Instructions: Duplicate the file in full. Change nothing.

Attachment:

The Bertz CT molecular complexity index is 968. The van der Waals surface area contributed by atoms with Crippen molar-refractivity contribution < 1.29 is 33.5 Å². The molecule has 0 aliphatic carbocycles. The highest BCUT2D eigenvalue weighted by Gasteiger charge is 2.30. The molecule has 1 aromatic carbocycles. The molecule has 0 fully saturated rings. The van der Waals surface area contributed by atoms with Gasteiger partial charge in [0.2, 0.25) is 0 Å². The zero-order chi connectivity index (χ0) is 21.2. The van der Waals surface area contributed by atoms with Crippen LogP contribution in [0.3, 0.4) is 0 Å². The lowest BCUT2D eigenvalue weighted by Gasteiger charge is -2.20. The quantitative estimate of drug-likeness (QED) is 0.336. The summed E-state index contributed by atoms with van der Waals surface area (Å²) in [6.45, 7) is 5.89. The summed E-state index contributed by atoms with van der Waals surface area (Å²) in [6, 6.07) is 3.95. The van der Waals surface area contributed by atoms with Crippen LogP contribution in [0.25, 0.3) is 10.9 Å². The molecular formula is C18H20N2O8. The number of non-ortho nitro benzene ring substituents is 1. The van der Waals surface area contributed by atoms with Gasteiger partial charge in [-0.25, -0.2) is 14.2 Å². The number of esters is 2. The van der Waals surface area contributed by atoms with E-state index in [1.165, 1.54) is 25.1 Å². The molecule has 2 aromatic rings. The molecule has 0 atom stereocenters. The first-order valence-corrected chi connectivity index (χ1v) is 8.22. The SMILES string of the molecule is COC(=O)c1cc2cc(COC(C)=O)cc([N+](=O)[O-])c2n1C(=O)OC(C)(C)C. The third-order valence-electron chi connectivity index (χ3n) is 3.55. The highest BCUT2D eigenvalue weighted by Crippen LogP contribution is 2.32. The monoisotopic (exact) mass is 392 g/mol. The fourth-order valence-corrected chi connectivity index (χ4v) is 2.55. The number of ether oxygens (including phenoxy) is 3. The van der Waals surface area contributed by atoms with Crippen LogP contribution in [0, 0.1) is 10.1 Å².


The Bertz CT molecular complexity index is 968. The van der Waals surface area contributed by atoms with Crippen molar-refractivity contribution < 1.29 is 33.5 Å². The molecule has 0 aliphatic carbocycles. The highest BCUT2D eigenvalue weighted by Gasteiger charge is 2.30. The molecule has 1 aromatic carbocycles. The molecule has 0 fully saturated rings. The van der Waals surface area contributed by atoms with Gasteiger partial charge in [0.2, 0.25) is 0 Å². The zero-order chi connectivity index (χ0) is 21.2. The van der Waals surface area contributed by atoms with Crippen LogP contribution in [0.3, 0.4) is 0 Å². The lowest BCUT2D eigenvalue weighted by Gasteiger charge is -2.20. The quantitative estimate of drug-likeness (QED) is 0.336. The summed E-state index contributed by atoms with van der Waals surface area (Å²) in [6.45, 7) is 5.89. The summed E-state index contributed by atoms with van der Waals surface area (Å²) in [6, 6.07) is 3.95. The van der Waals surface area contributed by atoms with Crippen LogP contribution in [0.25, 0.3) is 10.9 Å². The molecular formula is C18H20N2O8. The number of non-ortho nitro benzene ring substituents is 1. The van der Waals surface area contributed by atoms with Gasteiger partial charge in [-0.25, -0.2) is 14.2 Å². The number of esters is 2. The van der Waals surface area contributed by atoms with E-state index in [1.165, 1.54) is 25.1 Å². The molecule has 2 aromatic rings. The molecule has 0 atom stereocenters. The first-order valence-corrected chi connectivity index (χ1v) is 8.22. The SMILES string of the molecule is COC(=O)c1cc2cc(COC(C)=O)cc([N+](=O)[O-])c2n1C(=O)OC(C)(C)C. The third-order valence-electron chi connectivity index (χ3n) is 3.55. The highest BCUT2D eigenvalue weighted by Crippen LogP contribution is 2.32. The monoisotopic (exact) mass is 392 g/mol. The fourth-order valence-corrected chi connectivity index (χ4v) is 2.55. The number of ether oxygens (including phenoxy) is 3. The van der Waals surface area contributed by atoms with Crippen LogP contribution in [0, 0.1) is 10.1 Å².